I started this blog to tell the story of St Civran Pottery from its beginning in 2002 till now in 2006-7. As it is taking much longer than I expected, I am jumping to the present, i.e. January 2007, to make an announcement.
I have decided to let my pottery studio with furnished house attached for this coming summer, as of 1st July.
An ad for it can be seen on the FrenchEntree website.
°°°°°°°°°°°°°°°°°°°° Pass the word! °°°°°°°°°°°°°°°°°°
A pottery studio in St Civran, France
Welcome to this blog about the quiet rural life in the Berry Province of France where I have tried to open a pottery studio to hobby potters.
Your comments will be appreciated.
09 January 2007
I had to produce a formal document stating how I was going to train him during these 580 hours. Here's my translation from the French of my 'Proposition for a training project giving access to an enterprise':
This is a training program targeted to the employment of a young person wishing to learn the potters craft.
The process of making a ceramic is rather simple but its mastering requires a good experience which you can only acquire progressively.
Like for any manual profession you must first and foremost have a taste or a talent for manual work. As for pottery, the taste starts with a liking for 'shape'. The potter's job is to reproduce a given shape into clay, and then make it solid and durable.
TRAINING WITHIN THE ENTERPRISE
A. The idea of 'shape'(lasting 26 hrs):
Introduction to various shapes is done continuously throughout the training,
1) By reading books on the subject:
- "La poterie", J. Chavarria, Gründ edition 1994
- "Le modelage", D. Nour-Margeault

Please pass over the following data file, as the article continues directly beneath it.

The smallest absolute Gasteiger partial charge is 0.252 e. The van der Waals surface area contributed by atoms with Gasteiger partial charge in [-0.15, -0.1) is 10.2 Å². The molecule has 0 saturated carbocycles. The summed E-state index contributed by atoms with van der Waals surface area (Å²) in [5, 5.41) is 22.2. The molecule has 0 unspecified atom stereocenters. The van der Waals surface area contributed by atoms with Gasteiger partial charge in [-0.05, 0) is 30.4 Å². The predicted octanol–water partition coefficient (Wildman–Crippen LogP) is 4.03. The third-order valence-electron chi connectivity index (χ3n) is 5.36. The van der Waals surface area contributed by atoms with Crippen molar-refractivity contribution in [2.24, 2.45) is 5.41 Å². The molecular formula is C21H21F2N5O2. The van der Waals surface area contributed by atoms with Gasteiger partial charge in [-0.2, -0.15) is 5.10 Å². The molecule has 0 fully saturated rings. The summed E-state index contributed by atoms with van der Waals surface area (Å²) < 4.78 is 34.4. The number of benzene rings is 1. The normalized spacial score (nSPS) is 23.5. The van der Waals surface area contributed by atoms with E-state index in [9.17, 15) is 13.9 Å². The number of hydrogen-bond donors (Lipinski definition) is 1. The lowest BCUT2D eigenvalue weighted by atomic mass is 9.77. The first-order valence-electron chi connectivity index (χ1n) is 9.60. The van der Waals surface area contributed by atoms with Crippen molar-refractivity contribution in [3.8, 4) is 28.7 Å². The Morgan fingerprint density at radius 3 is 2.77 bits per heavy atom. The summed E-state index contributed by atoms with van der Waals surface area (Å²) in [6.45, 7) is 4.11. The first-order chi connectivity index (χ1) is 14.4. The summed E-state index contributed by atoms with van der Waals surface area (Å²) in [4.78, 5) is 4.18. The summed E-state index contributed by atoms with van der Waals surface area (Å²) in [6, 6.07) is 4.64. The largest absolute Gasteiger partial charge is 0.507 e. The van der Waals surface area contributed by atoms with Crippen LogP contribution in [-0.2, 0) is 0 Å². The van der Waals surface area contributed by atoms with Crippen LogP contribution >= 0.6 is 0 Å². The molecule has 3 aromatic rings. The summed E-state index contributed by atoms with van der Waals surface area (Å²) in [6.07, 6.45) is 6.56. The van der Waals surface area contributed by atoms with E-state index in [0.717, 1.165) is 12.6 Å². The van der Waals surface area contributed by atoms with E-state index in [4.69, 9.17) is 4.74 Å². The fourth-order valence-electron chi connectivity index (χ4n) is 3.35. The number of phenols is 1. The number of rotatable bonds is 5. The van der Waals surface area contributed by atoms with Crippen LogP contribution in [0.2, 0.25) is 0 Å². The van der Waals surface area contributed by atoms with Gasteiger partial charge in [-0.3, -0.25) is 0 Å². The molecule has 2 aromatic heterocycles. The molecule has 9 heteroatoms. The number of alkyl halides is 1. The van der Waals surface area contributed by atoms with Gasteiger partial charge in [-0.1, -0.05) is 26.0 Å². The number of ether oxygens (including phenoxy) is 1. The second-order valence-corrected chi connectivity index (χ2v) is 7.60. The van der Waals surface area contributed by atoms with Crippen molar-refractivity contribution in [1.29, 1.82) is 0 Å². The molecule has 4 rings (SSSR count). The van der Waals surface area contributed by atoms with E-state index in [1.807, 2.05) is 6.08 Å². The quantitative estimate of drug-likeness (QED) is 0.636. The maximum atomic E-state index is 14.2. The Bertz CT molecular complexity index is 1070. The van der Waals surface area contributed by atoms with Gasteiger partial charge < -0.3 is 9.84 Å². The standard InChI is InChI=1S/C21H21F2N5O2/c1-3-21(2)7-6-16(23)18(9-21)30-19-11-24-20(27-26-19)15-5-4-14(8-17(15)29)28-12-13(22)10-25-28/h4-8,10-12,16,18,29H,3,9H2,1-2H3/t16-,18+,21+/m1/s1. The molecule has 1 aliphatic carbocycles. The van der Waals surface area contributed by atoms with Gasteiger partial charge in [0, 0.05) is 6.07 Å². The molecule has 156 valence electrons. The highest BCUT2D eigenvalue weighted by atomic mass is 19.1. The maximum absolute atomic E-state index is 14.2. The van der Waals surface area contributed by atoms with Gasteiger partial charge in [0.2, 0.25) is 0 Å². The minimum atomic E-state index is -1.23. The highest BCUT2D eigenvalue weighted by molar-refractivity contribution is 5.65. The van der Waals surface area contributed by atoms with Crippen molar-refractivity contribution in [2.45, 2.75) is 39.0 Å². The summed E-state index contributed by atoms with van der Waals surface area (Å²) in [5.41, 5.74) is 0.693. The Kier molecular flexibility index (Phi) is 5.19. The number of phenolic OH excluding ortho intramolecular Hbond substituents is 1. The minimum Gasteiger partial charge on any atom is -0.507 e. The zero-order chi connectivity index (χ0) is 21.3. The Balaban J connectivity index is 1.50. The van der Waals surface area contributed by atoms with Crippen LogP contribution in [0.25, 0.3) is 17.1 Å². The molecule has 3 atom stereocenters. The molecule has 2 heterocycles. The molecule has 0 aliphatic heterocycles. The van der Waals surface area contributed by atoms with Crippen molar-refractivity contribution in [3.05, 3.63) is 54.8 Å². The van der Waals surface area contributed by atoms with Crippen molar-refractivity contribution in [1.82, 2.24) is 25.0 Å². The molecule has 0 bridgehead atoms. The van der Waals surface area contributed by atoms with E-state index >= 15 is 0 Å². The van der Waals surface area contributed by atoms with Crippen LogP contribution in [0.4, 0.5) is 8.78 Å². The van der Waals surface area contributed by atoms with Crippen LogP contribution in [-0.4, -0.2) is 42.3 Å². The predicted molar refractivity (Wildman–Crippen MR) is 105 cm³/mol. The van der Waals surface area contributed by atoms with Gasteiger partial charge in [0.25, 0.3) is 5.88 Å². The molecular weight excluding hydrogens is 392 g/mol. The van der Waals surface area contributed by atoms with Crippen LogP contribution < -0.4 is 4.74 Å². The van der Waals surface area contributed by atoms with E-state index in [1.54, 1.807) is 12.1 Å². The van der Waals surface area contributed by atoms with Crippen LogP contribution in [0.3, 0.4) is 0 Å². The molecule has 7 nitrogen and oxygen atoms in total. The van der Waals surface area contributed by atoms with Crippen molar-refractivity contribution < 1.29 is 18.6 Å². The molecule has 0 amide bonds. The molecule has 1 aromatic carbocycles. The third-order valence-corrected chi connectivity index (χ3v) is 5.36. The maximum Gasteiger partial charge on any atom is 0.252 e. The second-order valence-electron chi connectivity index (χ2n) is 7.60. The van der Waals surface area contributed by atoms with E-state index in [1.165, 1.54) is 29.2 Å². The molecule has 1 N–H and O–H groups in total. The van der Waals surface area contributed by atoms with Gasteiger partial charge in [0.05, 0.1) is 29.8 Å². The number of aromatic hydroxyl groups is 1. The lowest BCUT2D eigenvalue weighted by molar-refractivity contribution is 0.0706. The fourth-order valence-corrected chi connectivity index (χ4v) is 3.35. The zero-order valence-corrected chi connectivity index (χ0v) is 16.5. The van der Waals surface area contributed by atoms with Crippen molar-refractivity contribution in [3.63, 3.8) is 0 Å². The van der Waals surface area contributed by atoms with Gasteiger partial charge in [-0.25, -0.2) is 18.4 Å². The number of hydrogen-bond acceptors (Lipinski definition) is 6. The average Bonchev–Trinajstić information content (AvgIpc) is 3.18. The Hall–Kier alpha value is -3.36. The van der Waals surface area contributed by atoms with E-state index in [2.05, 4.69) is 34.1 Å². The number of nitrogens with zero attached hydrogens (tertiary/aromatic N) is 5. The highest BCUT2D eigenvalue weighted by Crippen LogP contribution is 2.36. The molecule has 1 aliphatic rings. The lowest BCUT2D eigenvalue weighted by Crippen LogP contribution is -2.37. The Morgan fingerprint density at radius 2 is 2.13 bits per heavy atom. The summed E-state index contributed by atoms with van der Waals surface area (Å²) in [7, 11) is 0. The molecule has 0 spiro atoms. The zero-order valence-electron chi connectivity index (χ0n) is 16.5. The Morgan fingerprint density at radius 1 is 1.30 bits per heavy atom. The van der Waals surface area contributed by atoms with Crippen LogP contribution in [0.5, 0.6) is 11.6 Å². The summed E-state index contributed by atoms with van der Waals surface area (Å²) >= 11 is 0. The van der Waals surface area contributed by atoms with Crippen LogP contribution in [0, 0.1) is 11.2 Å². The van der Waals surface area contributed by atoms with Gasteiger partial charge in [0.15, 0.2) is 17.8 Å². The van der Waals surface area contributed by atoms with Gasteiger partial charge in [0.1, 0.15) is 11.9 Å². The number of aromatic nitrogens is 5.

- "La poterie à la main", A. Riedinger
- any other book on the subject available at a public library
2) By visiting museums:
- the Argentomagus gallo-roman museum in Argenton-sur-Creuse
- Adrien Dubouche in Limoges
- the diocese museum in Limoges
- the Campana gallery at the Louvre museum in Paris
- the museum at the potters village in La Borne
3) By being aware of objects everywhere at all times:
Pottery being a traditional art, it is possible to be introduced to shapes by visiting antique dealers or even garage sales.
B. Reproduction into clay (lasting 300 hrs):
There are three techniques to shape an object from a ball of clay: throwing, handbuilding and casting. The training offered as 'A course of access to the St Civran Pottery studio' will mainly consist of throwing on the potter's wheel:
- kneading the clay
- how to center a ball of clay
- throwing a bowl, a plate, a cylinder
- throwing pots of various shapes
- the finish off
C. Firing in an electric kiln (lasting 54 hrs):
To make it solid and durable a given shape fashioned into clay must then be fired to a very high temperature in a special kiln.
The studio is equiped with an electric kiln, Ceradel C128, of a 128 liter volume and able to reach 1300 degrees Celsius. The trainee will learn to prepare and fire a kiln of earthenware pots,
- at first firing (bisque)
- and at second firing (glazing).
D. Glazes and enamels (lasting 100 hrs):
Glazes used at the St Civran Pottery studio are not made on the premises but are bought at a wholesaler's in Limoges. Learning to use these products to glaze the pots is a long process and requires a lot more knowledge than the throwing technique. Within the studio the following methods will be seen:
- glazing by dipping
- glazing by spraying
- glazing by painting
E. Computer skills (lasting 60 hrs):
The 'trainee' will have to be computer literate. Daily use of the computer will be recommended on the premises, using a HP Pavilion computer running a Microsoft XP system with free access to internet:
- learning how to use the keyboard with ten fingers
- read and answer e-mails from the pottery studio's customers
- regular visits to website related to the ceramic industry to keep in touch with new development.
TRAINING OUTSIDE THE ENTERPRISE
The 'trainee' will attend a course in Limoges (lasting 40 hrs) to be acquainted with the enamel on copper traditional techniques.